When author Tom Clancy sold his naming rights to Ubisoft, he couldn’t have anticipated it appearing on a game about an alien infestation. And yet, that’s precisely the premise of Rainbow Six Extraction. The latest entry in this long-running military series retains the familiar tactical, team-based gameplay but replaces terrorists and online opponents with an otherworldly threat.
The Chimera parasite has spread across the United States, infesting familiar landscapes with thick grime, bulbous vegetation and humanoid creatures called Archæans (Archies). You and two friends form a squad, load up and head into containment zones to complete random objectives of escalating difficulty.
Rainbow Six Extraction uses the same tactical gameplay as popular shooter Rainbow Six Siege, with the same playable Operators, weapons and unique abilities. And so, Extraction should feel instantly familiar to anyone versed in the well-regarded multiplayer experience. But it’s the shift from real-world opponents to AI enemies that ultimately lowers the stakes and skews the thrills.
In Extraction, you and your friends select from 12 locations spanning New York penthouses and police stations to Alaskan research facilities and missile silos to complete up to 3 objectives at a time.
Each time you visit a location, and you will be visiting them all many times over, the game randomly selects your objectives to complete in succession, and each becomes more difficult than the last. We count 14 objectives total, covering things like destroying enemy nests, rescuing VIPs and taking down boss-like enemies. The variety on offer is good, but it does feel repetitive, especially when new locations are only unlocked after you’ve spent time levelling up.
The most exciting objectives occur later in the game and involve your squad jumping to another dimension to take on shape-shifting Archæans who mimic the likeness and abilities of your Operators. These missions are brutal but also the most compelling of the lot.
Stealth is the key to success. Archæans lurk behind every corner and come running at the sound of gunfire. A successful run involves communication with your teammates and dispatching Archies as quietly and efficiently as possible.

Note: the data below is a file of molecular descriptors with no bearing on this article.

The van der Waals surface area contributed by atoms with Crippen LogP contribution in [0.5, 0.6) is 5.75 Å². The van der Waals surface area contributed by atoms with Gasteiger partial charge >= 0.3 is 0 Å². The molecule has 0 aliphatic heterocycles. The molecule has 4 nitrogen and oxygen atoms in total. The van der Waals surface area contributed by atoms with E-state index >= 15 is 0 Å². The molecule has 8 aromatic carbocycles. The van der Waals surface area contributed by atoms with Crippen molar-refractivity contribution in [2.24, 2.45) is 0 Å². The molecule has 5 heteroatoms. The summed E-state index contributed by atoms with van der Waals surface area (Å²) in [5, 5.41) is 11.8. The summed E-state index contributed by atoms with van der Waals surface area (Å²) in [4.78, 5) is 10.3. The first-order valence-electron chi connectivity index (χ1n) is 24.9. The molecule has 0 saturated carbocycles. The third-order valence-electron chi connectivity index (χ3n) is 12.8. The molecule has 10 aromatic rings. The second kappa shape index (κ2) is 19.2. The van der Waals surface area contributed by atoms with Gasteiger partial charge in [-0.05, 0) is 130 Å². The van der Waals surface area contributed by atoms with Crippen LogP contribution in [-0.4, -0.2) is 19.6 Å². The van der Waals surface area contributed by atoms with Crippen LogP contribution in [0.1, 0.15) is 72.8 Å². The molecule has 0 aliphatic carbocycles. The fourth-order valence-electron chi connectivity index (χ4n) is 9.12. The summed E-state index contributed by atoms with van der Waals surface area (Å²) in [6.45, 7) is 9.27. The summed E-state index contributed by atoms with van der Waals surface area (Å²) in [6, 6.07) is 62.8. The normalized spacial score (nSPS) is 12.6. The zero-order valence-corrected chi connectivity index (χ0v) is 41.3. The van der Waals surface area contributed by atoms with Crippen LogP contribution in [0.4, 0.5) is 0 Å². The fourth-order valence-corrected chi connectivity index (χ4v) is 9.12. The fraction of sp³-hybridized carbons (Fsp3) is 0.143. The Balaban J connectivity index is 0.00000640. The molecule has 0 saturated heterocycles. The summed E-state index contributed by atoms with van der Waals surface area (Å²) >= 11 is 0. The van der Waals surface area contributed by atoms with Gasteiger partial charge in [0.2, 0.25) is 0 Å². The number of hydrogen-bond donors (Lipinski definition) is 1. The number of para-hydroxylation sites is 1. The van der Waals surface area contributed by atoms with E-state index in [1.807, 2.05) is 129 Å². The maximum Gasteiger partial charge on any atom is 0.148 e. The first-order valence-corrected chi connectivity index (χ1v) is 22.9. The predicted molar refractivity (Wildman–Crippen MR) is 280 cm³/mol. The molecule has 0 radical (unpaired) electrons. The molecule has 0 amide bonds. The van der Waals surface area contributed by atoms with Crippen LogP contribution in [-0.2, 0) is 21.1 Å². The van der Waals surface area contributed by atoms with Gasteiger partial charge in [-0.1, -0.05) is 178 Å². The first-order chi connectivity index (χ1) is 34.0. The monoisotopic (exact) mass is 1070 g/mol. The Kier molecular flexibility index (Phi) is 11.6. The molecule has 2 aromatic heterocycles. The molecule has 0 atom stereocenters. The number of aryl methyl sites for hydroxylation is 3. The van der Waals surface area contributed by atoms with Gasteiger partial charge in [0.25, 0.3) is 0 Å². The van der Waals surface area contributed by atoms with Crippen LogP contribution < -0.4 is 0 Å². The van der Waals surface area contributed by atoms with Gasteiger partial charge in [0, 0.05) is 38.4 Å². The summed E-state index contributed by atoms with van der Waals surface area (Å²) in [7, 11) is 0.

Tension escalates as you push your luck through the objectives. See, you can exfiltrate after completing one or two of the goals and reap some XP for your efforts. Or, the squad can stick around aiming to complete all three for bigger rewards, only to fail and receive nothing.
It’s a fun risk vs reward twist that can quickly end with downed Operators who must be carried to the exfiltration point or disappear from the roster until you’ve returned to the map and completed a successful rescue.
Each location feels like it would be well-suited to a multiplayer experience like Siege, with multiple levels, destructible walls and floors and plenty of opportunities to race the familiar Siege drone between rooms for scoping out enemies in advance.
However, the close resemblance to Rainbow Six Seige is both a strength and weakness of Extraction. Borrowing the tight gunplay, Operators and gadgets feel like a no-brainer, being a suitable way to leverage off of its success and appeal to the existing fanbase. And Extraction is satisfying in its own right when completing objectives with real-world teammates.
But dispatching an AI enemy with a headshot can never reach the sense of accomplishment that comes from downing real-world opponents and completing objectives in multiplayer.
Extraction can’t escape this comparison, especially not when it actually began as a time-limited mode in Siege.
So Rainbow Six Extraction started life under the name Outbreak. It was an exclusive event from 2018 that proved popular enough that Ubisoft deemed it worthy of a standalone release. A few name changes and a real-world pandemic later see this mode relaunched with the increasingly common game as a service model.
Behind the oozing and intense alien threat is a grind for XP that doesn’t pay off in any meaningful way. Each of the 18 playable Operators has their own level cap to reach, which unlocks additional weapons, attachments and cosmetics along the way. But an efficient squad should have worked through each of the 12 locations and many unlockables within 10 hours or so.
Ubisoft promises weekly missions, seasonal events, and there’s endgame content called The Maelstrom Protocol, a ranked mode with exclusive rewards for scratching that competitive itch. But at launch, Rainbow Six Extraction doesn’t have the staying power of Seige or other co-op shooters like Destiny and The Division.
Rainbow Six Extraction is a strange one. Its tactical gameplay helps it stand out from other co-op shooters, but its close resemblance to Rainbow Six Seige means it resides in the shadow of a superior game. Regardless, there’s a lot of fun to have with two friends. Just don’t expect it to last for as long as other games in the genre.
Rainbow Six Extraction is available now for PC, PlayStation and Xbox platforms. Each copy includes a Buddy Pass, allowing you to invite two friends to play for free for 14 days. Extraction is also available as part of Xbox Game Pass. With all these ways to play for free, there’s no reason why you shouldn’t check it out.
The writer received a copy of the game courtesy of the publisher